Is there a risk in rush for Continental FTA deadline?

With negotiations for establishing the Continental Free Trade Area (FTA) now in high gear to meet the December 2017 deadline, an official says there is a real risk that in this rush the FTA might be designed in a manner that even further reduces the paltry intra-Africa trade, 'which would be a self-inflicted tragedy'.
Prudence Sebahizi, Chief Technical Advisor on the Continental Free Trade Area (CFTA).
Prudence Sebahizi, Chief Technical Advisor on the Continental Free Trade Area (CFTA).

With negotiations for establishing the Continental Free Trade Area (FTA) now in high gear to meet the December 2017 deadline, an official says there is a real risk that in this rush the FTA might be designed in a manner that even further reduces the paltry intra-Africa trade, “which would be a self-inflicted tragedy.”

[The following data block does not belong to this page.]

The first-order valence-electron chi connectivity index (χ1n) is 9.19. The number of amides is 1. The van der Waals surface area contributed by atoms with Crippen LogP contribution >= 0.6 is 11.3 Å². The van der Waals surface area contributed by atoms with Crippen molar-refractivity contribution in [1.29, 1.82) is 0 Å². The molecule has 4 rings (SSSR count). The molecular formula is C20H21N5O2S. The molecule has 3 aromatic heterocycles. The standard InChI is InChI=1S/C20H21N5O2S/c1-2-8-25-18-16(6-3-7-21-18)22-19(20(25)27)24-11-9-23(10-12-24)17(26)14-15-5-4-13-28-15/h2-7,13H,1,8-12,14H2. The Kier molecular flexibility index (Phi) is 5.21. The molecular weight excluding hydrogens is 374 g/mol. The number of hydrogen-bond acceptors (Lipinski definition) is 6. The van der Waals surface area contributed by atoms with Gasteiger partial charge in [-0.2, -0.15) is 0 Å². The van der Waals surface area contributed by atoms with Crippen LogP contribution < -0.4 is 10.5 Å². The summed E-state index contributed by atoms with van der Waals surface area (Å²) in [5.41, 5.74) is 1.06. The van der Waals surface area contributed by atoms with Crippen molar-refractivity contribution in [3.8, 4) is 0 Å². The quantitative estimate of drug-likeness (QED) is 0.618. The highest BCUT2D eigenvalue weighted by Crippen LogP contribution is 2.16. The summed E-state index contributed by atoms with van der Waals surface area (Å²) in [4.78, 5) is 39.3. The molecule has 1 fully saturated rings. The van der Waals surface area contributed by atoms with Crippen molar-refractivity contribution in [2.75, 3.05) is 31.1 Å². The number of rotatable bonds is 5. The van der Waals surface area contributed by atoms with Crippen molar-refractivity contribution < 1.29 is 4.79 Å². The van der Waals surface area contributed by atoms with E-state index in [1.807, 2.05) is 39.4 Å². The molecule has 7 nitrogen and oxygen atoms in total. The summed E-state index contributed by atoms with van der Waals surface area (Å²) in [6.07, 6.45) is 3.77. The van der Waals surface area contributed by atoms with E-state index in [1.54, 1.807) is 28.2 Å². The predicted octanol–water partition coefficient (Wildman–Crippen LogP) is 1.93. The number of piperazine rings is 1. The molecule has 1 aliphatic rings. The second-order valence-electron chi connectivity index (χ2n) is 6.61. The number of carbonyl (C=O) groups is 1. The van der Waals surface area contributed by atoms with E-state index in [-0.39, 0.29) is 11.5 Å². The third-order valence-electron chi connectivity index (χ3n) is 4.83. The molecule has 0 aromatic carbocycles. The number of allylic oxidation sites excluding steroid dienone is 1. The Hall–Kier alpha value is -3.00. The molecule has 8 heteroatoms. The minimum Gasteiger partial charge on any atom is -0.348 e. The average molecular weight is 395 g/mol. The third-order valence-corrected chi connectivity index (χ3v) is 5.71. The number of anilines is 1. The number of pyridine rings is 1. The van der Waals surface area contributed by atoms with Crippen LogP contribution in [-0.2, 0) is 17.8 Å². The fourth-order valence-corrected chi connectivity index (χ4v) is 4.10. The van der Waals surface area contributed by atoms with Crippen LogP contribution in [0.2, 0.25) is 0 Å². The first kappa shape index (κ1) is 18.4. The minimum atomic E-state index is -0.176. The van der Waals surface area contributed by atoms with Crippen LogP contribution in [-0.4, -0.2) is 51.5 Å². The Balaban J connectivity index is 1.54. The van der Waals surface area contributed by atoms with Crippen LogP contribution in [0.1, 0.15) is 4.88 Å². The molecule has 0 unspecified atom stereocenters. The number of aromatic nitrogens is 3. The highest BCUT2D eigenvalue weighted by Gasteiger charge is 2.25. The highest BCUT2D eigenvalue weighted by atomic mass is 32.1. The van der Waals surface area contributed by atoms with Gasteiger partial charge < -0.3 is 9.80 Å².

Dr. Francis Mangeni, the Director for Trade, Customs and Monetary Affairs at the Common Market for Eastern and Southern Africa (COMESA) Secretariat says to avoid a Continental FTA characterized by barriers to intra-Africa trade “it is a no-brainer” that Africa cannot afford an overly protectionist continental FTA; as the song in Africa has been about increasing intra-Africa trade in order to create jobs.

On how countries can avoid the self-inflicted tragedy, he said: “The utmost priority is to focus on growing our industries especially SMEs through an industrial policy that directly addresses their constraints.

“This results in competitive industries and jobs; rather than focusing on protectionism through high tariffs. It results in inefficiency and contraction of the economy in the medium to long run.”

According to him, measures to address constraints to growth of “our industries” include: affordable credit and patient (long term or venture) capital; management skills; harnessing innovation and skills from around the world; revamping the industry-academia-government-bank interface; providing market intelligence so that trade and investment opportunities are utilized; large open markets and elimination of non-tariff barriers while facilitating trade.